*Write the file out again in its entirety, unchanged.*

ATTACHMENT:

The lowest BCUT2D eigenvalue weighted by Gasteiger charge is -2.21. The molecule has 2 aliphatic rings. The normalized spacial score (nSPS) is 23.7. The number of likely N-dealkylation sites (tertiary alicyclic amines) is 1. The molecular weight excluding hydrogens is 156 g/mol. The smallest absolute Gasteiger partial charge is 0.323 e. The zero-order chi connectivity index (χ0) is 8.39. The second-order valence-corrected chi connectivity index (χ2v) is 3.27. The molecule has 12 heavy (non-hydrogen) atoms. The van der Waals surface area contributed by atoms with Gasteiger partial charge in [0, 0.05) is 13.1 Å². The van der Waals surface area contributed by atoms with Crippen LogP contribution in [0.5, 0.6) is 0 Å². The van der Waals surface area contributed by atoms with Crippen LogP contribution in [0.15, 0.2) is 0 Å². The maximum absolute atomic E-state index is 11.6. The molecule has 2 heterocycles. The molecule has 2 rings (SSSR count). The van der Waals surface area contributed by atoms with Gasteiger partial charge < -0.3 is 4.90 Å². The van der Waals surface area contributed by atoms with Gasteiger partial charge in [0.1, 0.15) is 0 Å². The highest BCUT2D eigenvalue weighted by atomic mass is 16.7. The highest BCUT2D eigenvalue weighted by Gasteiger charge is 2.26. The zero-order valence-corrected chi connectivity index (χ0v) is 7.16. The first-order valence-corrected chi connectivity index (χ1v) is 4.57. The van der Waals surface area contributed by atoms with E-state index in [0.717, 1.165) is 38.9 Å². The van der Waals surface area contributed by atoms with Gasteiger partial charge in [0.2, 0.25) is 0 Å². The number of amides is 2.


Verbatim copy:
The lowest BCUT2D eigenvalue weighted by Gasteiger charge is -2.21. The molecule has 2 aliphatic rings. The normalized spacial score (nSPS) is 23.7. The number of likely N-dealkylation sites (tertiary alicyclic amines) is 1. The molecular weight excluding hydrogens is 156 g/mol. The smallest absolute Gasteiger partial charge is 0.323 e. The zero-order chi connectivity index (χ0) is 8.39. The second-order valence-corrected chi connectivity index (χ2v) is 3.27. The molecule has 12 heavy (non-hydrogen) atoms. The van der Waals surface area contributed by atoms with Gasteiger partial charge in [0, 0.05) is 13.1 Å². The van der Waals surface area contributed by atoms with Crippen LogP contribution in [0.5, 0.6) is 0 Å². The van der Waals surface area contributed by atoms with Crippen LogP contribution in [0.15, 0.2) is 0 Å². The maximum absolute atomic E-state index is 11.6. The molecule has 2 heterocycles. The molecule has 2 rings (SSSR count). The van der Waals surface area contributed by atoms with Gasteiger partial charge < -0.3 is 4.90 Å². The van der Waals surface area contributed by atoms with Gasteiger partial charge in [0.1, 0.15) is 0 Å². The highest BCUT2D eigenvalue weighted by atomic mass is 16.7. The highest BCUT2D eigenvalue weighted by Gasteiger charge is 2.26. The zero-order valence-corrected chi connectivity index (χ0v) is 7.16. The first-order valence-corrected chi connectivity index (χ1v) is 4.57. The van der Waals surface area contributed by atoms with E-state index in [0.717, 1.165) is 38.9 Å². The van der Waals surface area contributed by atoms with Gasteiger partial charge in [0.2, 0.25) is 0 Å². The number of amides is 2.